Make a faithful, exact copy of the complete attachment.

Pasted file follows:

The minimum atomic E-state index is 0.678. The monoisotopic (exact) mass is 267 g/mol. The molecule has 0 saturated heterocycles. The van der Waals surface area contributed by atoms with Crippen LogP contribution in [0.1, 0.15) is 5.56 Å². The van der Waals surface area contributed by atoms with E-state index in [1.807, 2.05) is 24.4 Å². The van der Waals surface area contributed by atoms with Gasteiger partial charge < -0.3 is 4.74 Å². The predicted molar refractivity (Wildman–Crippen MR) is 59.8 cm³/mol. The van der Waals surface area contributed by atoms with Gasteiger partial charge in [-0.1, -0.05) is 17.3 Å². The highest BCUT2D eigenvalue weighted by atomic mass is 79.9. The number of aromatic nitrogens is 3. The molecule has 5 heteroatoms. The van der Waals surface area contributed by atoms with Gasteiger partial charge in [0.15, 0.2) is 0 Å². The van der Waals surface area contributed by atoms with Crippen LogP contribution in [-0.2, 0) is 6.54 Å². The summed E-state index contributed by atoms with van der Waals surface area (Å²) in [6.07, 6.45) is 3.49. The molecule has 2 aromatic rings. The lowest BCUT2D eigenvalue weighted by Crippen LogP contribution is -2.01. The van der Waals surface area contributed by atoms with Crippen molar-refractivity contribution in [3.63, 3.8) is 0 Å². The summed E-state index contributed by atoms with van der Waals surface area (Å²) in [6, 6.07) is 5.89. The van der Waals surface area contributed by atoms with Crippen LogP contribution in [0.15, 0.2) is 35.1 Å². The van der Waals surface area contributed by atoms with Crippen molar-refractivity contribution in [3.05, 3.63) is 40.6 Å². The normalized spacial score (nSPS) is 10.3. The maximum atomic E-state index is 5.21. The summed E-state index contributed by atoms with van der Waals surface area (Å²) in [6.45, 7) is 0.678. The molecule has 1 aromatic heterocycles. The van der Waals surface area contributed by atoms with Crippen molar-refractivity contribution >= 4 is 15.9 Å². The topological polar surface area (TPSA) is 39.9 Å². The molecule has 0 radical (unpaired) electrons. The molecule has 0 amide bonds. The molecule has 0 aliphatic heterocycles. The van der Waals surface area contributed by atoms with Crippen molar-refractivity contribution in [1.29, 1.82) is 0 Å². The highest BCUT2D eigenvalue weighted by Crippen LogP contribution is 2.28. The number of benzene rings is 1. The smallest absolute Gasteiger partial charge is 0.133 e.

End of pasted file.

The minimum atomic E-state index is 0.678. The monoisotopic (exact) mass is 267 g/mol. The molecule has 0 saturated heterocycles. The van der Waals surface area contributed by atoms with Crippen LogP contribution in [0.1, 0.15) is 5.56 Å². The van der Waals surface area contributed by atoms with E-state index in [1.807, 2.05) is 24.4 Å². The van der Waals surface area contributed by atoms with Gasteiger partial charge < -0.3 is 4.74 Å². The predicted molar refractivity (Wildman–Crippen MR) is 59.8 cm³/mol. The van der Waals surface area contributed by atoms with Gasteiger partial charge in [-0.1, -0.05) is 17.3 Å². The highest BCUT2D eigenvalue weighted by atomic mass is 79.9. The number of aromatic nitrogens is 3. The molecule has 5 heteroatoms. The van der Waals surface area contributed by atoms with Gasteiger partial charge in [0.15, 0.2) is 0 Å². The van der Waals surface area contributed by atoms with Crippen LogP contribution in [-0.2, 0) is 6.54 Å². The summed E-state index contributed by atoms with van der Waals surface area (Å²) in [6.07, 6.45) is 3.49. The molecule has 2 aromatic rings. The lowest BCUT2D eigenvalue weighted by Crippen LogP contribution is -2.01. The van der Waals surface area contributed by atoms with Crippen molar-refractivity contribution in [3.63, 3.8) is 0 Å². The summed E-state index contributed by atoms with van der Waals surface area (Å²) in [6, 6.07) is 5.89. The van der Waals surface area contributed by atoms with Crippen LogP contribution in [0.15, 0.2) is 35.1 Å². The van der Waals surface area contributed by atoms with Crippen molar-refractivity contribution in [3.05, 3.63) is 40.6 Å². The normalized spacial score (nSPS) is 10.3. The maximum atomic E-state index is 5.21. The summed E-state index contributed by atoms with van der Waals surface area (Å²) in [6.45, 7) is 0.678. The molecule has 1 aromatic heterocycles. The van der Waals surface area contributed by atoms with Crippen molar-refractivity contribution >= 4 is 15.9 Å². The topological polar surface area (TPSA) is 39.9 Å². The molecule has 0 radical (unpaired) electrons. The molecule has 0 amide bonds. The molecule has 0 aliphatic heterocycles. The van der Waals surface area contributed by atoms with Crippen molar-refractivity contribution in [1.29, 1.82) is 0 Å². The highest BCUT2D eigenvalue weighted by Crippen LogP contribution is 2.28. The number of benzene rings is 1. The smallest absolute Gasteiger partial charge is 0.133 e.